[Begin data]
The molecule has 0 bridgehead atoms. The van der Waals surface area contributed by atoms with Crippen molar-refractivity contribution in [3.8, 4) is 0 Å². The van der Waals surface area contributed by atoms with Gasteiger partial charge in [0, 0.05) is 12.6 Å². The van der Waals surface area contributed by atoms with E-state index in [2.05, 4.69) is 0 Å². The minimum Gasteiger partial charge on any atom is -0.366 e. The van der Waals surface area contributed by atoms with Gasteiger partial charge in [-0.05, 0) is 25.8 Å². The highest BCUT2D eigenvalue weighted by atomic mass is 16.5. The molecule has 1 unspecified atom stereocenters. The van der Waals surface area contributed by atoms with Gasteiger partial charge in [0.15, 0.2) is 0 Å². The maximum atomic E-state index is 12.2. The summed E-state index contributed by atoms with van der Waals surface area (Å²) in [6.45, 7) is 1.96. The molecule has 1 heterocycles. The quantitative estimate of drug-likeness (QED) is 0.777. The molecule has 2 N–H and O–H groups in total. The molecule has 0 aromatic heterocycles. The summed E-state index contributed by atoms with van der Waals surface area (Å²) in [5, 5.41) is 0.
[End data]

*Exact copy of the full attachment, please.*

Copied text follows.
The molecule has 0 bridgehead atoms. The van der Waals surface area contributed by atoms with Crippen molar-refractivity contribution in [3.8, 4) is 0 Å². The van der Waals surface area contributed by atoms with Gasteiger partial charge in [0, 0.05) is 12.6 Å². The van der Waals surface area contributed by atoms with E-state index in [2.05, 4.69) is 0 Å². The minimum Gasteiger partial charge on any atom is -0.366 e. The van der Waals surface area contributed by atoms with Gasteiger partial charge in [-0.05, 0) is 25.8 Å². The highest BCUT2D eigenvalue weighted by atomic mass is 16.5. The molecule has 1 unspecified atom stereocenters. The van der Waals surface area contributed by atoms with Gasteiger partial charge in [0.15, 0.2) is 0 Å². The maximum atomic E-state index is 12.2. The summed E-state index contributed by atoms with van der Waals surface area (Å²) in [6.45, 7) is 1.96. The molecule has 1 heterocycles. The quantitative estimate of drug-likeness (QED) is 0.777. The molecule has 2 N–H and O–H groups in total. The molecule has 0 aromatic heterocycles. The summed E-state index contributed by atoms with van der Waals surface area (Å²) in [5, 5.41) is 0.